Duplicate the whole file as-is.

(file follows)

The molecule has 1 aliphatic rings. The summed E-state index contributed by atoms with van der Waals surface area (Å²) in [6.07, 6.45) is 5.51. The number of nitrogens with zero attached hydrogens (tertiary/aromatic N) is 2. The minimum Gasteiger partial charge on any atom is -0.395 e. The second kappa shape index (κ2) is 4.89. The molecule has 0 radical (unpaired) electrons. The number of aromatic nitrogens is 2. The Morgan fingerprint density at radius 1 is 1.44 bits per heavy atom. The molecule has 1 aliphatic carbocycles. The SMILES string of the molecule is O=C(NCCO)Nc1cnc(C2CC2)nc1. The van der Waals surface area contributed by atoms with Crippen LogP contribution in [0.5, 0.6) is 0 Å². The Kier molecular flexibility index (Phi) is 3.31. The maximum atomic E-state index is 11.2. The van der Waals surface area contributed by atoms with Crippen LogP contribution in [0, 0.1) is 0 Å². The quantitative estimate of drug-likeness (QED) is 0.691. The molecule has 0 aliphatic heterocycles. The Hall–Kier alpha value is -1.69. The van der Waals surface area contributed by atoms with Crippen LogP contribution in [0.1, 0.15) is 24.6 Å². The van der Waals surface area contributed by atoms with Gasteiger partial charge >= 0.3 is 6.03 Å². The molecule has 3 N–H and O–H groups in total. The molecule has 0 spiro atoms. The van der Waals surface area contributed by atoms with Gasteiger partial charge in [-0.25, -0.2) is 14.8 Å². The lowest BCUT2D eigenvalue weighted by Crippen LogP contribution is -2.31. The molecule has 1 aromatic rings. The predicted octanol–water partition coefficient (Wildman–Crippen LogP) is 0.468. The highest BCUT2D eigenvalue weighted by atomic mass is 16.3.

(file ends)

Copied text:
The molecule has 1 aliphatic rings. The summed E-state index contributed by atoms with van der Waals surface area (Å²) in [6.07, 6.45) is 5.51. The number of nitrogens with zero attached hydrogens (tertiary/aromatic N) is 2. The minimum Gasteiger partial charge on any atom is -0.395 e. The second kappa shape index (κ2) is 4.89. The molecule has 0 radical (unpaired) electrons. The number of aromatic nitrogens is 2. The Morgan fingerprint density at radius 1 is 1.44 bits per heavy atom. The molecule has 1 aliphatic carbocycles. The SMILES string of the molecule is O=C(NCCO)Nc1cnc(C2CC2)nc1. The van der Waals surface area contributed by atoms with Crippen LogP contribution in [0.5, 0.6) is 0 Å². The Kier molecular flexibility index (Phi) is 3.31. The maximum atomic E-state index is 11.2. The van der Waals surface area contributed by atoms with Crippen LogP contribution in [0, 0.1) is 0 Å². The quantitative estimate of drug-likeness (QED) is 0.691. The molecule has 0 aliphatic heterocycles. The Hall–Kier alpha value is -1.69. The van der Waals surface area contributed by atoms with Crippen LogP contribution in [0.1, 0.15) is 24.6 Å². The van der Waals surface area contributed by atoms with Gasteiger partial charge >= 0.3 is 6.03 Å². The molecule has 3 N–H and O–H groups in total. The molecule has 0 spiro atoms. The van der Waals surface area contributed by atoms with Gasteiger partial charge in [-0.25, -0.2) is 14.8 Å². The lowest BCUT2D eigenvalue weighted by Crippen LogP contribution is -2.31. The molecule has 1 aromatic rings. The predicted octanol–water partition coefficient (Wildman–Crippen LogP) is 0.468. The highest BCUT2D eigenvalue weighted by atomic mass is 16.3.